When he replied “no coconut trees,” they looked surprised.
They could not imagine living without coconuts.
It would be like trying to survive without water.
A friend from Rarotonga recently posted on her Facebook page: “daughter’s homework is to make something with coconut.”
The photo showed her daughter with a grin holding a tray of coconut cookies.
In Pukapuka, the homework would be “to make something without coconut.”
It’s coconut daily, whether an uto for lunch, a niu after school or tai for the fish. Still, if I give my niece the option between a pot of cooked uto and a can of spaghetti, she’ll choose the can of spaghetti.
The boat food, not the coconut, becomes the treat for its rarity. But it’s the coconut that provides the staple diet. An uto a day keeps the doctor away.
Upon returning to Hawaii, in my culture shock, I kept photographing the blue supermarket cardboard boxes of five-dollar coconut water. Even though we have abundant coconut trees, they get trimmed often and the unripe nuts discarded as rubbish. Few coconut trees in public have ripe nuts so that no tourist faces a head injury. “I weep for the coconut trees in Hawaii,” said Pukapukan Johnny Frisbie. Fresh niu, yakali, uto only exist on private property, and even then it is rare. In Hawaii we buy cans of coconut cream from the shop and coconut water from the little blue boxes imported from Brazil. “Even in Rarotonga,” said Pukapukan Lewu Katoa, “we buy the Thailand coconut cream from the can.” Once the tree of life throughout Polynesia, its value cannot be overemphasized. For so many atolls, like Pukapuka, the coconut tree meant survival.
Throughout Polynesia there is a common myth about the origin of the coconut, emphasizing its importance.
In the Pukapukan version, Mauieuli and Mauiepopo were a Pukapukan man and wife.
As Mauiepopo became pregnant she desired special and strange foods to eat. She refused all sweet, fat, delicious fish. The only fish she desired was the tuna eel. After much patience and chanting, Mauieuli managed to hook his wife an eel. Just as he went to club the head it spoke: “When I am dead cut off my head. Let your wife eat my body, but my head you must plant in the ground in front of your house.” The man listened to the words and planted the head. After a time the head grew up into a tree that bore nuts. Mauieuli collected all the nuts and divided them into two parts; one part for the islands of the western Pacific, one part for the islands of the eastern Pacific. He took one nut at a time from the western pile and threw it into the air. As he threw it he called out the name of an island and there the nut landed. When he finished with the west, he threw a nut in the air for each island in the eastern Pacific. “I almost forgot Pukapuka,” he declared, “since we are neither east nor west.” Mauieuli found one shriveled dry nut left and planted it on the motu. Mauieuli listened to the tuna eel and blessed the islands of Polynesia with abundant food and shelter. Now, when you open a coconut you still can see the face of the eel. Everyone knows that to drink the niu, requires piercing the mouth of the eel.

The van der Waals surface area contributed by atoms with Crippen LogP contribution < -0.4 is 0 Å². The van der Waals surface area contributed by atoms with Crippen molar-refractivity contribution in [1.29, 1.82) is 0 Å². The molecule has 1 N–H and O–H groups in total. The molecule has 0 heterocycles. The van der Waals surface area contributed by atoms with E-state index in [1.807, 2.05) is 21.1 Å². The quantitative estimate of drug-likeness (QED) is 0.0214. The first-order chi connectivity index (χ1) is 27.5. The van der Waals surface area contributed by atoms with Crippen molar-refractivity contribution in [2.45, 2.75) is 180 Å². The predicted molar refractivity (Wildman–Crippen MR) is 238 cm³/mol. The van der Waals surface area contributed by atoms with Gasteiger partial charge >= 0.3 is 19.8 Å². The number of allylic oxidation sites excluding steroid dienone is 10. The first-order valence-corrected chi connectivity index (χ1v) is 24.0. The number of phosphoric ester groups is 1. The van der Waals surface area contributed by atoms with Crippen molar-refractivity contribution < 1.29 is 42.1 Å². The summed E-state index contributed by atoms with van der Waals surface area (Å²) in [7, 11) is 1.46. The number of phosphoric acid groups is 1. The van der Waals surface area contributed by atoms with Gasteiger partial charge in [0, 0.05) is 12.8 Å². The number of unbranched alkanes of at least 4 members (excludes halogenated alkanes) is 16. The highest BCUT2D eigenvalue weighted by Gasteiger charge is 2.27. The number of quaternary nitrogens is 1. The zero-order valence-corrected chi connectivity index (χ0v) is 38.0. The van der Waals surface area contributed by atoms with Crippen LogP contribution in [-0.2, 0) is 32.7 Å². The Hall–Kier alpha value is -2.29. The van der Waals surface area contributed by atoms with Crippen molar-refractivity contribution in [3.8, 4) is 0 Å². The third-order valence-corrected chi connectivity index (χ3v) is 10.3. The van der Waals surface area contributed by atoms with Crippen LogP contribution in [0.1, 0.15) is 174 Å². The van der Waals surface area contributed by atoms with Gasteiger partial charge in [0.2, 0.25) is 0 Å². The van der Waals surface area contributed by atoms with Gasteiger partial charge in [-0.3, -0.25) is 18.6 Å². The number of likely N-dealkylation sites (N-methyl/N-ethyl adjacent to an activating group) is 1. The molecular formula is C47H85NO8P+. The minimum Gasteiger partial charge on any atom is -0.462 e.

In Pukapuka alone, there’s over six types of coconut trees and seventeen classes of coconut tree according to nut bearing qualities.
The growth of the nut has fifteen stages and a woman is often compared to the nut in her stage of maturity. A young girl is pua koua, a flower bud and a mature woman niu mata, at its sweetest. A woman past her prime is a yakali. At times of minimal food, a person could survive on seven niu mata a day. On white Sunday, church communion consists not of wine and bread, but here of niu and uto.
The nuts in different stages provide different food and recipes. My favorite recipe is blank uto. The ripe uto are baked overnight in the imu and then grated with water and sugar for a refreshing drink, usually served on Sundays and special occasions.
It took the children to teach me all the uses of the coconut tree. As exhibited in a drawing I found in the classroom, they see the use of each and every part for survival and shelter. The coconut shells get used for firewood and lamplight. “I remember,” said Pio Lavalua, “lining up all the coconut shells, lighting one end and the blaze igniting the line like dominoes. You don’t see that much anymore but once we have solar you won’t see it at all.”
The shells also become bowls and cups and containers. When polished they can be used for adornment and jewelry though that’s not seen here today. The tamanu sheaths light the fires for cooking. The husks get burned as firewood. The wood of the trunks, while too porous, build houses and stools. The leaves become baskets, mats, fans, hats, mosquito switches, plates, brooms, roofs and shade. No one makes tapa out of bark here anymore nor uses the tree for clothing unless as a playful costume. The husks do get buried, soaked and carefully plaited into the valuable sennit rope. Right now, it’s the season for reroofing pola houses on the motu and so long rows of coconut leaf plaited and soaked roofing sits in the sun ready for thatching. Wealth has something to do with the number of coconut trees you have. Today, even in Pukapuka, we only use a small part of the rich coconut wealth on a daily basis.
On the last boat, I sent back to Hawaii from Pukapuka a koyo for husking and a grater. “Do you have coconut trees in Hawaii?” little Pati asked me. I nodded, but I had to leave Hawaii and come to Pukapuka to learn about the tree of life. - Amelia Borofsky on Pukapuka